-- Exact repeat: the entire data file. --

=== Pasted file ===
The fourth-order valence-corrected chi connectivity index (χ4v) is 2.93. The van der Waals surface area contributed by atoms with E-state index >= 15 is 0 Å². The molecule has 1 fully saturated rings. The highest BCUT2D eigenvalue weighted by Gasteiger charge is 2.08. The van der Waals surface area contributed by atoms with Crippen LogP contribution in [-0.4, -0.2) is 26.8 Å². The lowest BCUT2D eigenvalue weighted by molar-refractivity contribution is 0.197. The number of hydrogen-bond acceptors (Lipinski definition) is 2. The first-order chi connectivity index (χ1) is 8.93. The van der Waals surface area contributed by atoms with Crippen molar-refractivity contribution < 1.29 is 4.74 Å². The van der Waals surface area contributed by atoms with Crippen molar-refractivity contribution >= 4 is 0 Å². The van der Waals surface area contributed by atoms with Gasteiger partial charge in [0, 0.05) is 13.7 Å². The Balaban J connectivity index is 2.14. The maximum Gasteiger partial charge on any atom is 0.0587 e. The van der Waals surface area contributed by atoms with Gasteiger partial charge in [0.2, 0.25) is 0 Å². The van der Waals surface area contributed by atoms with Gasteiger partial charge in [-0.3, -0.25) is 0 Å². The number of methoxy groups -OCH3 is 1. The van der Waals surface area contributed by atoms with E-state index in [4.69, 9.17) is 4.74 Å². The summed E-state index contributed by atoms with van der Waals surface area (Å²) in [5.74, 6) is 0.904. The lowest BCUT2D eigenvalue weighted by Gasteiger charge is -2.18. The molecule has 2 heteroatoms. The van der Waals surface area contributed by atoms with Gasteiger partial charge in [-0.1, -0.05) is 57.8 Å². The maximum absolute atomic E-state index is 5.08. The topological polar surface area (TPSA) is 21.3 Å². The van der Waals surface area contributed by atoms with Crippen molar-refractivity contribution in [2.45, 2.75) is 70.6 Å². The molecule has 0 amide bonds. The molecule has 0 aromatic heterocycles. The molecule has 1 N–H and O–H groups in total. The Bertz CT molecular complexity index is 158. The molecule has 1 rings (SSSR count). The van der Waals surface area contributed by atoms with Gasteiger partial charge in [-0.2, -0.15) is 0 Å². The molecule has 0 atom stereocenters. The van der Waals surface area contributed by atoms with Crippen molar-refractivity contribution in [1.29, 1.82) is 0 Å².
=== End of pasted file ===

The fourth-order valence-corrected chi connectivity index (χ4v) is 2.93. The van der Waals surface area contributed by atoms with E-state index >= 15 is 0 Å². The molecule has 1 fully saturated rings. The highest BCUT2D eigenvalue weighted by Gasteiger charge is 2.08. The van der Waals surface area contributed by atoms with Crippen LogP contribution in [-0.4, -0.2) is 26.8 Å². The lowest BCUT2D eigenvalue weighted by molar-refractivity contribution is 0.197. The number of hydrogen-bond acceptors (Lipinski definition) is 2. The first-order chi connectivity index (χ1) is 8.93. The van der Waals surface area contributed by atoms with Crippen molar-refractivity contribution < 1.29 is 4.74 Å². The van der Waals surface area contributed by atoms with Crippen molar-refractivity contribution >= 4 is 0 Å². The van der Waals surface area contributed by atoms with Gasteiger partial charge in [0, 0.05) is 13.7 Å². The Balaban J connectivity index is 2.14. The maximum Gasteiger partial charge on any atom is 0.0587 e. The van der Waals surface area contributed by atoms with Gasteiger partial charge in [0.2, 0.25) is 0 Å². The van der Waals surface area contributed by atoms with Gasteiger partial charge in [-0.3, -0.25) is 0 Å². The number of methoxy groups -OCH3 is 1. The van der Waals surface area contributed by atoms with E-state index in [4.69, 9.17) is 4.74 Å². The summed E-state index contributed by atoms with van der Waals surface area (Å²) in [5.74, 6) is 0.904. The lowest BCUT2D eigenvalue weighted by Gasteiger charge is -2.18. The molecule has 2 heteroatoms. The van der Waals surface area contributed by atoms with Gasteiger partial charge in [-0.1, -0.05) is 57.8 Å². The maximum absolute atomic E-state index is 5.08. The topological polar surface area (TPSA) is 21.3 Å². The van der Waals surface area contributed by atoms with Crippen molar-refractivity contribution in [2.45, 2.75) is 70.6 Å². The molecule has 0 amide bonds. The molecule has 0 aromatic heterocycles. The molecule has 1 N–H and O–H groups in total. The Bertz CT molecular complexity index is 158. The molecule has 1 rings (SSSR count). The van der Waals surface area contributed by atoms with Gasteiger partial charge in [-0.2, -0.15) is 0 Å². The molecule has 0 atom stereocenters. The van der Waals surface area contributed by atoms with Crippen molar-refractivity contribution in [1.29, 1.82) is 0 Å².